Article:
Dulcior ; irriguo nihil est elutius horto. 

Si vespertinus subito te oppresserit hospes, 
Ne gallina malum responset dura palato, 
Doctus eris vivam musto mersare Falerno ; 
Hoc teneram faciet. 

Pratensibus optima fungig' 20 

Natura est ; aliis male creditur 

I lie salubres 
./Estates peraget, qui nigris prandia moris 
Finiet, ante gravem quae legerit arbore solem. 

Auiidius forti miscebat mella Falerno, 
Mendose, quoniam vacuis committere venis 25 

Nil nisi lene decet ; leni praecordia mulso 
Proluflris melius. 

Si dura morabitur alvus, 
Mitulus et viles pellent obstantia conchae, 
Et lapathi brevis herba, sed albo non sine Coo 

Lubrica nascentes implent conchylia lunae ; 30 

Sed non omne mare est generosae fertile tests. 
Murice Baiano melior Lucrina peloris ; 
Ostrea Circeiis, Miseno oriuntur echini ; 
Pectinibus patulis jactat se molle Tarentum 


Ncc sibi caenarum qui vis temero arrogct artem, 35 

Non prius exacta tenui ratione saporum. 
Nee satis est cara pisces avorrere mensa, 
Ignarum quibus est jus aptius, et quibus assia 
Languidus in cubitum jam se conviva reponet. 

Umber et iligna nutritus glande rotundas AQ 

Curvet aper lances carnem vitantis inertem ; 
Nam Laurens malus est, ulvis et arundine pinguis. 
Vinea summittit capreas non semper edules. 
Fecundce leporis sapiens sectabitur armos. 

Fiscibus atque avibus qua) natura et fbret a)tas, 45 

Ante meum nulli patuit quaesita palatum. 

Sunt quorum ingenium nova tantum crustula promit. 
Nequaquam satis in re una consumere curam ; 
Ut si quis solum hoc, mala ne sint vina, laboret, 
Quali perfundat pisces securus olivo. 50 

Massica si coelo suppones vina sereno, 
Nocturna, si quid crassi est, tenuabitur aura, 
Et decedet odor nervis inimicus ; at ilia 
Integrum perdunt lino vitiata saporem. 
Surrentina vafer qui miscet fsece Falerna , 56 

Vina, columbino limum bene colligit ovo, 
Quatenus ima petit volvens aliena vitellus. 

Tostis marcentem squillis recreabis et Afra 
Potorem cochlea ; nam lactuca innatat acri 
Post vinum stomacho ; perna magis ac magis hillis 60 

Flagitat immorsus refici : quin omnia malit, 
Qusecunque immundis fervent allata popinis. 

Est opera) pretium duplicis pernoscere juris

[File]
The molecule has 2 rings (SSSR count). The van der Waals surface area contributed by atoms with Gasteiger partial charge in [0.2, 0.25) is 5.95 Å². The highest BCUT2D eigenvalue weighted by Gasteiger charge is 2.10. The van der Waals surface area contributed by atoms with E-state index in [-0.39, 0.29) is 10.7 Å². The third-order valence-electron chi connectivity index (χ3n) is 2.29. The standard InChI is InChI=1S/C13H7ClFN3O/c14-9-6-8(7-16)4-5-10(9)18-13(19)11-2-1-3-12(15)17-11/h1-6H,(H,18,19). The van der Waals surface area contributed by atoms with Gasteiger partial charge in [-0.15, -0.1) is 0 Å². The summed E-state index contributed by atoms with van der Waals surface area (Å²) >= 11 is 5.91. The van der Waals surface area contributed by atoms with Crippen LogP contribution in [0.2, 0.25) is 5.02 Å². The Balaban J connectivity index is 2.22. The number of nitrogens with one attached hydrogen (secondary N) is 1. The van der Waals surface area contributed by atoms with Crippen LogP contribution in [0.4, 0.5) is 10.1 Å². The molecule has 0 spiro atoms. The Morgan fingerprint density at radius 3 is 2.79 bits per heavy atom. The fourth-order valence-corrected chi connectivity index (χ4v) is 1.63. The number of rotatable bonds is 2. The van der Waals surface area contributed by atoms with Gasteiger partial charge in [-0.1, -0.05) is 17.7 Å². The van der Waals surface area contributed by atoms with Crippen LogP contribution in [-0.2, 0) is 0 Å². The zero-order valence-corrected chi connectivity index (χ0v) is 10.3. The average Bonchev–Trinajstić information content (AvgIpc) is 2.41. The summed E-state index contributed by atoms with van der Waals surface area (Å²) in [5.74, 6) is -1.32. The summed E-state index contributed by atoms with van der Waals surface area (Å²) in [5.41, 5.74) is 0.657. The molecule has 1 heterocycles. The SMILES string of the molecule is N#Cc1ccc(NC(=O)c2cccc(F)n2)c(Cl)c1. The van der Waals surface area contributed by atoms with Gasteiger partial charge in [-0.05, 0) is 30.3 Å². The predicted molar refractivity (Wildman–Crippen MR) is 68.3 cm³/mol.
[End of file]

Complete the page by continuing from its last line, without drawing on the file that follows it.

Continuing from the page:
Naturam. Simplex e dulci constat olivo, 
Quod pingui miscere mero muriaque decebit 6fc 

Non alia quam qua Byzantia putuit orca. 
Hoc ubi confusum sectis inferbuit herbis, 
Corycioque croco sparsum stetit, insuper addes 
Pressa Venafrana) quod bacca remisit olivsc. 

176 U. HORATIl FLAUOI [4 8 

Picemis oedunt pomis Tiburtia succo ; 70 

Nam facie praestant. Venucula convenit oiiis, 
Rectius Albanam fumo duraveris uvam. 
Hanc ego cum malis, ego fsecem primus et allec, 
Primus et invenior piper album, cum sale uigro 
Incretum, puris circumposuisse catillis. 73 

Immane est vitium dare millia terna macello, 
Augustoque vagos pisces urgere catino. 

Magna movet stomaclio fastidia, seu puer imctis 
Tractavit calicem manibus, dum furta ligurit, 
Sive gravis veteri craters limns adhsesit. 80 

Vilibus in scopis, in mappis, in scobe, quantus 
Consistit sumtus ? neglectis, flagitium ingens. 
Ten lapides varios lutulenta radere palma, 
Et Tyrias dare circum illota toralia vestes, 
Oblltum, quanto curam sumtumque minorem 85 

Haec habeant, tanto reprendi justius illis, 
Qua3 nisi divitibus nequeant contingere mensis ? 

Docte Cati, per amicitiam divosque rogatus, 
Ducere me auditum, perges quocunque, memento. 
Nam quamvis memori referas mibi pectore cuncta, 90 

Non tamen interpres tantundem juveris. Adde 
Vultum habitumque hominis ; quern tu vidisse beitus 
Non magni pendis, quia contigit ; at mifai cura 
Non mediocris inest, fontes ut adire remotos, 
Atque haurire queam vitae prascepta beatae. 95 

Satira V. 


Hoc quoque, Tiresia, praster narrata petenti 
P^esponde, quibus amissas reparare queam res 
Artibus atque modis Quid rides ? 



Jamne doloso 
Non satis est Ithacam revehi, patriosque penates 
Adspicerc ? 

O nulli quidquam mentite, vides ut 
Nudus inopsquo domum redeam, te vatc, neque illic 
Aut apothcca procis intacta est, aut pecus. Atqui 
Et genus et virtus, nisi cum re, vilior alga est. 

Quanao pauperiem, missis ambagibus, horres, 
Accipe . qua ratione queas ditescere. Turdus ] U 

Sive aliud privum dabitur tibi, devolet illuc, 
Res ubi magna nitet, domino sene ; dulcia poma, 
Et quoscunque fcret cultus tibi fundus honores. 
Ante Larem gustet venerabilior Lare dives ; 
Qui quamvis perjurus erit, sine gente, cruentus 15 

Sanguine fraterno, fugitivus ; ne tamen illi 
Tu comes exterior, si postulet, ire recuses. 

Utne tegam spurco Dama3 latus ? haud ita Trojae 
Me gessi, certans semper melioribus. 


Pauper eris. 

Fortem hoc animum tolerare jubebo : 2( 
Et quondam majora tuli. Tu protinus, unde 
Divitias serisque ruam, dic v augur, acervos. 




Dixi equidem et dico. Captes astutus ubique 

Testamenta senum, neu, si vafer unus et alter 

Insidiatorem praeroso fugerit hamo, 2% 

Aut spem deponas, aut artem illusus omittas.